Just the title alone tells you a breakdown is coming. Children, aka Sam and Dean, playing with dead things, aka Angela the zombie, who is going to open up a whole mess of wounds that were already festering. Bringing back someone from the dead? Of course, that was going to unravel a tightly wound Dean. Now the truth surfaces.
In this episode, we get another brilliant take on the Sam-and-Dean-in-grief saga, this time from Raelle Tucker. Her one-time writing partner, Sera Gamble, wrote the previous episode, “Bloodlust,” so the two episodes play like an in-sync-two-parter, and given the strength of these two writers, it's not surprising. I’m not going to call this episode as brilliant as “Bloodlust,” just because loser Neil isn’t as dynamic as Gordon Walker, and Angela is no Lenore. But the Sam and Dean issues take a different turn, and this time different is good.
Not Your Average Romero Flick
Zombies. Think about it. This is episode four of the season and we’ve already jumped into reapers, ancient spirits killing as clowns, vampires, and now some well timed necromancy. They are pulling out all the stops, aren’t they? That's the fun of Supernatural's second season, when they seriously had nothing to lose. It also proved by episode four that they were firing on all cylinders creatively. This was a perfect monster of the week (MOTW) parallel to the state of mind of the brothers.
This was a pretty engaging MOTW story. It’s sad to be so hopelessly in love with someone that you’re willing to bring them back from the dead. Imagine poor Neil’s shock when he found out they don’t come back the same. What I loved about this story most was that the brothers really didn’t know how to take down someone raised from the dead. There’s so much lore out there about it, they had to try multiple things. It’s funny that the only other time they ran into that was with aliens in season six. You’d think it would be a normal thing in their world.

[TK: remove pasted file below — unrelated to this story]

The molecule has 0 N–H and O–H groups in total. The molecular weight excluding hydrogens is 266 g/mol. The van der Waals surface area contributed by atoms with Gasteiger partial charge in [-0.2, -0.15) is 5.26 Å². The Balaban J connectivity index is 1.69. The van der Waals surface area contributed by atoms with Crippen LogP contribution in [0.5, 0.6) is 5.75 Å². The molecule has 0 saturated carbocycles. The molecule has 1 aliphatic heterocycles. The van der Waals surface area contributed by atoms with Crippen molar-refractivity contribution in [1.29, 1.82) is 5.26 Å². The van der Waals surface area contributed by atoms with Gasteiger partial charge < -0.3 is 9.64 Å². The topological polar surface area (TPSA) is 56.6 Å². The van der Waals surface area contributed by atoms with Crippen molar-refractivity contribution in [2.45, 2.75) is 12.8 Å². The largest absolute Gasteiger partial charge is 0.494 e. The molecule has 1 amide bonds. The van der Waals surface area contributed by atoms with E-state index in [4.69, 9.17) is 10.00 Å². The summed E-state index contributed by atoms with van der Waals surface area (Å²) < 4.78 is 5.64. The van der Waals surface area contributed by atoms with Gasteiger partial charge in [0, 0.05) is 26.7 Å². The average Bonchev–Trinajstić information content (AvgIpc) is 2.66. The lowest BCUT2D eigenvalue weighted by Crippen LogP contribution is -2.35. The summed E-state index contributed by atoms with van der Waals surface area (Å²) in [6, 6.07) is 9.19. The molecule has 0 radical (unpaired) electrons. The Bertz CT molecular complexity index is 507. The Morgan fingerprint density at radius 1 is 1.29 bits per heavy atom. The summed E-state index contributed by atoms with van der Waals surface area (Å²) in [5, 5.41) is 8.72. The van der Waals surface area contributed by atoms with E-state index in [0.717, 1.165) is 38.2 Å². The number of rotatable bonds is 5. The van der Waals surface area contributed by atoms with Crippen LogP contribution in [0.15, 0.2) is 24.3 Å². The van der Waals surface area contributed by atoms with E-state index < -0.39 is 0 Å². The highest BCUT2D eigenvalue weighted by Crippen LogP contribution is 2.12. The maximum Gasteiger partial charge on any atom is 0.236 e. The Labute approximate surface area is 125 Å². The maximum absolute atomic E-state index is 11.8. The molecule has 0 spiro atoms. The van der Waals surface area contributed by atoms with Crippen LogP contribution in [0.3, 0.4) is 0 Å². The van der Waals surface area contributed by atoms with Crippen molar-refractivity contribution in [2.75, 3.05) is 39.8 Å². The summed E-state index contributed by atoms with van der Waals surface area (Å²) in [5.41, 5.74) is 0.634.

If I have one criticism of this episode, it's that the pacing wasn’t always the best. Take the opener. Way too much time was spent on Angela’s demise. I don’t think that extra time benefited the episode much. Some of the case work got a little tedious, too, like meeting the roommate, but at least the story was relevant.
So yeah, talk about digging into one’s fragile psyche. In carrying over from the last two episodes, Dean is still spiraling and off the rails. It’s understandable that this case is hitting a bit too close to home, with Dean being practically raised from the dead himself with awful consequences. Every aspect of this case starts to get under Dean’s skin to the point where he starts acting out in the most obnoxious way. I honestly wanted Sam to hit him this time! If anything, my heart broke for Sam, who is freaked out by Dean’s behavior while still feeling not only the loss of John, but Jessica’s death as well.
Sam: Dean, I don't scare easy, but man, you're scaring the crap out of me.
Dean: Don't be overdramatic, Sam.
Sam: You're lucky this turned out to be a real case. Because if it wasn't you would have just found something else to kill.
Sam: You're on edge, you're erratic - except for when you're hunting, because then you're downright scary. You're tailspinning, man. And you refuse to talk about it and you won't let me help you.
Dean: I can take care of myself, thanks.
Sam: No, you can't. And you know what? You're the only one who thinks you should have to. You don't have to handle this on your own, Dean, no one can.
Dean: Sam, if you bring up Dad's death one more time I swear...
Sam: Stop. Please, Dean, it's killing you. Please. We've already lost Dad. We've lost Mom. I've lost Jessica. And now I'm going to lose you too?